One thing Roethlisberger is happy about, Whitfield said, is to work on some of the mechanical things a quarterback never has time to do during a normal season. "He likes the fact that this is like a one-month mechanics camp,'' Whitfield said. "He's a very self-aware quarterback. He'll say, 'I pat the ball, I overstride, sometimes I'm sloppy in my drop -- let's work on those things,' '' Whitfield said. "I think he's been very happy to be able to take some time to work on things he believes will make him a better player.''
"It's been very interesting,'' Whitfield added. "It's not like I have Mike Tomlin standing behind me to reinforce what I say. But I might as well have. [Ben's] been very coachable. He's fired up to do this. I was a little intimidated at first, because I didn't know what to expect. But he's excited to come to work every day when I'm with him, and he's putting his time to good use.''
After one practice, Whitfield said Roethlisberger took his cleats off and put on some work boots. Roethlisberger said he was going to chop wood at his father's ranch nearby.
"I think he's going to come back sharper and hungrier,'' Whitfield said. "He's really focused right now.''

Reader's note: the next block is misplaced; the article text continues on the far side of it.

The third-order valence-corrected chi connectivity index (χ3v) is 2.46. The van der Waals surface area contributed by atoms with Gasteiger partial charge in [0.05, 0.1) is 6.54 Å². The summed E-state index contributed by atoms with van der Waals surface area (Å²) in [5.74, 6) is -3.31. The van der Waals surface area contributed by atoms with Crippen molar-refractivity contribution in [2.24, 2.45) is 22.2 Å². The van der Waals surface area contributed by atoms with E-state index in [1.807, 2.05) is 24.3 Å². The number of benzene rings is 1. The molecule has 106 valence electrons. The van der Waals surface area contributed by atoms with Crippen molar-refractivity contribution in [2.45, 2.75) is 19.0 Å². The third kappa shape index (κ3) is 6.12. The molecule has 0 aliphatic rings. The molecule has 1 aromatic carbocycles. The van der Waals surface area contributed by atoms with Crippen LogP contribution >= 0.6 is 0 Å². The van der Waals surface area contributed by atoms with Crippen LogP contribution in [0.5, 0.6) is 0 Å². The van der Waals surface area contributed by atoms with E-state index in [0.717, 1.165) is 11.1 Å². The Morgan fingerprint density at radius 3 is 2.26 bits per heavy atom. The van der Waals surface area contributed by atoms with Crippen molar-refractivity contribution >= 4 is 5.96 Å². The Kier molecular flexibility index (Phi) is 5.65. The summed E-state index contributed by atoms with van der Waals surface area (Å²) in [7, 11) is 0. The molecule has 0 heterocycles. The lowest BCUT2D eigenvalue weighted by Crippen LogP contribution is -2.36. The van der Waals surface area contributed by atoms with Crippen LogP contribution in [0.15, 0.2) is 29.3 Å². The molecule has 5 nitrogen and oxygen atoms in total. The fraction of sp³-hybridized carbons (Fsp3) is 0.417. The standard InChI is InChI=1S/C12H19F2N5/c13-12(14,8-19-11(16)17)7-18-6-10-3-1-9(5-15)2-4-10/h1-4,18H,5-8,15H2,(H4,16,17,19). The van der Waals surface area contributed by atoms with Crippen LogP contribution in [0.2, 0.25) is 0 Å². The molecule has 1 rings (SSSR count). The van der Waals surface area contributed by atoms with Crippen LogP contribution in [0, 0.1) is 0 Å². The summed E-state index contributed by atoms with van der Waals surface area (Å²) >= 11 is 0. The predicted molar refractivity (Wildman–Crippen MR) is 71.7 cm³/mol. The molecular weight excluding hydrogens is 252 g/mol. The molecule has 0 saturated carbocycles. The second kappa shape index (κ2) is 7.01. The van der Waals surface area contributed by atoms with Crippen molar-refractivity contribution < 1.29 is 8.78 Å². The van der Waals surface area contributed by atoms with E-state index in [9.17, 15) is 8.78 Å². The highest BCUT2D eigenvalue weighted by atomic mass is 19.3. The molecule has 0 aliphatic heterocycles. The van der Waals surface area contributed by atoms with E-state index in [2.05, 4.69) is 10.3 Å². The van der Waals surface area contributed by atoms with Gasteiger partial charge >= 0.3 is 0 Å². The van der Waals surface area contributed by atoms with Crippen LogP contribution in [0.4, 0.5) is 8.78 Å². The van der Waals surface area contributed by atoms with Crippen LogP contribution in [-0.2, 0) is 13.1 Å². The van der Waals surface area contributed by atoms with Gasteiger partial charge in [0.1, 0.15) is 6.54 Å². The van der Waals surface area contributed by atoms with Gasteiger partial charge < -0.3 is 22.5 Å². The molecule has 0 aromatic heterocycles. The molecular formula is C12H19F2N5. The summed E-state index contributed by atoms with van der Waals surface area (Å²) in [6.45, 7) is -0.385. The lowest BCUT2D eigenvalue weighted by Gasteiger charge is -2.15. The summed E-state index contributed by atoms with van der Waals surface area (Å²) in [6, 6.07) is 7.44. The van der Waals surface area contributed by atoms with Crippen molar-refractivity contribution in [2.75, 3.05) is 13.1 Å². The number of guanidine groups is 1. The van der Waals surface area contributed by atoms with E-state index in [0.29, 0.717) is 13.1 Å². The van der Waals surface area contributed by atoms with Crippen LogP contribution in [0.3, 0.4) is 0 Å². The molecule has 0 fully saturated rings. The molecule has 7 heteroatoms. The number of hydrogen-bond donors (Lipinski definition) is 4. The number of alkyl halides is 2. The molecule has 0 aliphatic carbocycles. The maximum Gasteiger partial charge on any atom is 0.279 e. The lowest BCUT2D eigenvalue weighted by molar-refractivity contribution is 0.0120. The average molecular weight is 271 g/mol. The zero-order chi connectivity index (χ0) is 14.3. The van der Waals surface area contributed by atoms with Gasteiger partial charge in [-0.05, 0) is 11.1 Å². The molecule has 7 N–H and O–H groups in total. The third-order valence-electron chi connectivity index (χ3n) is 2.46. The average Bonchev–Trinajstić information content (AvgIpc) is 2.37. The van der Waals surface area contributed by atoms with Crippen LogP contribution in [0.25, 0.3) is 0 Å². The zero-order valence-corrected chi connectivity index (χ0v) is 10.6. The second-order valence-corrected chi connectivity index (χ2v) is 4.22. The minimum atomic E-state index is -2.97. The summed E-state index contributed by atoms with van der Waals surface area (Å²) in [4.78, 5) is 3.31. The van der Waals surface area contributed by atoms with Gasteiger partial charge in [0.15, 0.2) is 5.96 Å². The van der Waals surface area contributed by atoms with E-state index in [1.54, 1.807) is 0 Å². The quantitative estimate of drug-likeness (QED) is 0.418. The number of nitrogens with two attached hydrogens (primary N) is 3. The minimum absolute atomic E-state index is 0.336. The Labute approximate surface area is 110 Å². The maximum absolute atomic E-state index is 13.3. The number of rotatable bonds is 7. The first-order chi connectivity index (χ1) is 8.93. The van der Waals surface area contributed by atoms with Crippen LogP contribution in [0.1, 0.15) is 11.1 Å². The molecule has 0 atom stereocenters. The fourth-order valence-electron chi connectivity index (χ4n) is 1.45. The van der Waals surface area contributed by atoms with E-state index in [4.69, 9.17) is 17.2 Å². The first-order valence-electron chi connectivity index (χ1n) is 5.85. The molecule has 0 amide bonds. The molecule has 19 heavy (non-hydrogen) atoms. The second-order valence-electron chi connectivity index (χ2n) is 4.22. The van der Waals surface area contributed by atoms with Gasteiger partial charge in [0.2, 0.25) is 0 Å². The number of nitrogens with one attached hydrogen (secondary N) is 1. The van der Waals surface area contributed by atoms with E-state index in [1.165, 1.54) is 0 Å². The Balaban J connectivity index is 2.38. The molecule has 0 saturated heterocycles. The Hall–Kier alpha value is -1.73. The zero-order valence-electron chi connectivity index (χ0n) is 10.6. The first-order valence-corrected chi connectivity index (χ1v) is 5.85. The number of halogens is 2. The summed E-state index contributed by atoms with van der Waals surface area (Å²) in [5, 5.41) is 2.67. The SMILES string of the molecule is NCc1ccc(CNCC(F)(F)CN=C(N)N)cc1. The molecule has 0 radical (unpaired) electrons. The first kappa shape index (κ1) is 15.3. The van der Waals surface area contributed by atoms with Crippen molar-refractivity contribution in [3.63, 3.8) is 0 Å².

Now onto your e-mail:
VERY SOON. "When will Leon Hall start getting mentioned in the list of the top corners in the NFL? His diving interception of Jimmy Clauson's pass in the first quarter on Sunday after the Bengals turned it over was a thing of beauty. Broke inside on the post, laid out on a dive and came up with a great pick that kept the Panthers from getting any momentum off the Bengals' slow start. Say what you want about the other top corners, but I think Hall is every bit as good. He just goes about his business quietly. Or maybe he does sound off, it's just that he can't be heard being on the same team with Batman and Robin (T.O. and Ocho). I guess there are only so many sound bites to go around.''